Joining us on the phone from Munich is Ingo Bank, CFO, Osram
     
    We still see a great demand for substitution of traditional lights vs through LED light sources which is driving significant demand for us this time.
     
     
     
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  • In the US, banks are sitting on more than 120 billion dollars of excess equity capital. They are required by regulators to hold extra capital and undergo annual stress tests to determine how they would withstand potential crises in the future. But many banks are now operating well in excess of the minimums of loss absorbing equity. This extra cash could end up in buybacks and dividends.
     
     
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  • Here are your top headlines at this hour:
    • Rio in recovery. The commodity bounce back boosts Rio Tinto earnings as the mining giant raises its dividend and launches a share buyback.
    • Confident of closing a deal. Syngenta says its made progress on the ChemChina takeover as it posts an earnings beat for 2016. We speak to the CEO in the next few moments. 
    • Cautious on earnings. Sanofi says its income could be lower in 2017 as its fourth quarter numbers are affected by taxes and one-off payments
    • A turnaround in orders for ABB as the Swiss industrial giant puts an end to a near-two year decline in order intakes. The CEO joins this show at 09:15 cet
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  • Moller-Maersk expects an underlying profit above 2016, expects gross capital expenditure for 2017 at US$5.5-6.6 billion. 
     
    The company sees global demand for seaborne container transport to increase 2-4 percent in 2017.
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  • Tullow Oil 2016 revenue reported at $1.3 billion. 2016 operating loss $754.7 million after write-offs and impairments. The company has also announced net debt at end of 2016 at $4.8 billion.
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  • Syngenta says it's made "significant progress" in the regulatory approval of its takeover of Chemchina and it expects to close the deal in the second quarter. This as the Swiss agribusiness reported mixed full-year earnings.
     
    Syngenta posted a 12 percent drop in net profit to 1-point-8 billion dollars and proposed to omit a regular dividend for 2016.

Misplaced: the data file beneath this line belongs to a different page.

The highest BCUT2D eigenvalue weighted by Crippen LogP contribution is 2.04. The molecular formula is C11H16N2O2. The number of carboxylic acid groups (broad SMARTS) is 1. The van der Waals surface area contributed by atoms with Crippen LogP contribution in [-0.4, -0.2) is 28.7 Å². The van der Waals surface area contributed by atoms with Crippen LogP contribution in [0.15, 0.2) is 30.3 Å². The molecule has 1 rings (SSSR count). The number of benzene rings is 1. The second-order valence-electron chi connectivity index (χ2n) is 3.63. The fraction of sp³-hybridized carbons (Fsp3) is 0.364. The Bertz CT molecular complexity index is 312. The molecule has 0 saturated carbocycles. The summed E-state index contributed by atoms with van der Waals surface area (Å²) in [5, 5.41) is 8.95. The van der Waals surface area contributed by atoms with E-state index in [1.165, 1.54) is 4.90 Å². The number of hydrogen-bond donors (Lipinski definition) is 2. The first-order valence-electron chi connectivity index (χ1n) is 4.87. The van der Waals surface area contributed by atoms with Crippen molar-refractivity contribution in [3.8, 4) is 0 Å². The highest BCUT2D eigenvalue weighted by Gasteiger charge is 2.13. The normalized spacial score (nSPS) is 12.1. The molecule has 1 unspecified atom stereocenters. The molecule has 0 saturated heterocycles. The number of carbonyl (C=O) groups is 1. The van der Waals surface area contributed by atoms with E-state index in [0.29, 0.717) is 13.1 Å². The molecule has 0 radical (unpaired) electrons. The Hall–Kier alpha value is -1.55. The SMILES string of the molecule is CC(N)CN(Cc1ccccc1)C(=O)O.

Joining us from Basel is Erik Fyrwald, CEO at Syngenta
     
    I have done a number of M&A deals in the past and the ChemChina deal is unique. It is unique because there are three major deals in the agriculture industry space going on simultaneously. It is entirely understandable in the light of that context that regulators are asking a lot of questions. We see things are going on track now. We expect to get approval from EU and the US by April 12th.
     
     
    We have regular conversations with ChemChina and they have assured as that there are no discussions going on at this time with SinoChem. 
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  • Redrow's pre-tax profit rose 35 percent in the first half of 2016. The British construction company says its growth strategy is firmly on track. 
     
    John Tutte, the CEO of Redrow joins us to discuss these numbers:
     
    We found immediately after Brexit there was some nervousness but that went away and trading has been fairly robust since then.
     

     The White Paper mentioned a number of measures to tackle undersupply really in the housing market and part of that was to put thumbscrews on local authorities. 

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  • - Asian markets mostly lower
    - China's FX reserves ease below key level

    More updates on #WorldMarketsLive t.co

  • President Trump's Executive Order banning citizens of seven predominantly-Muslim countries is facing intense scrutiny from a panel of three judges in the United States Court of Appeals for the 9th Circuit in San Francisco. The judges say they will issue a ruling as soon as possible. NBC's Pete Williams has the latest.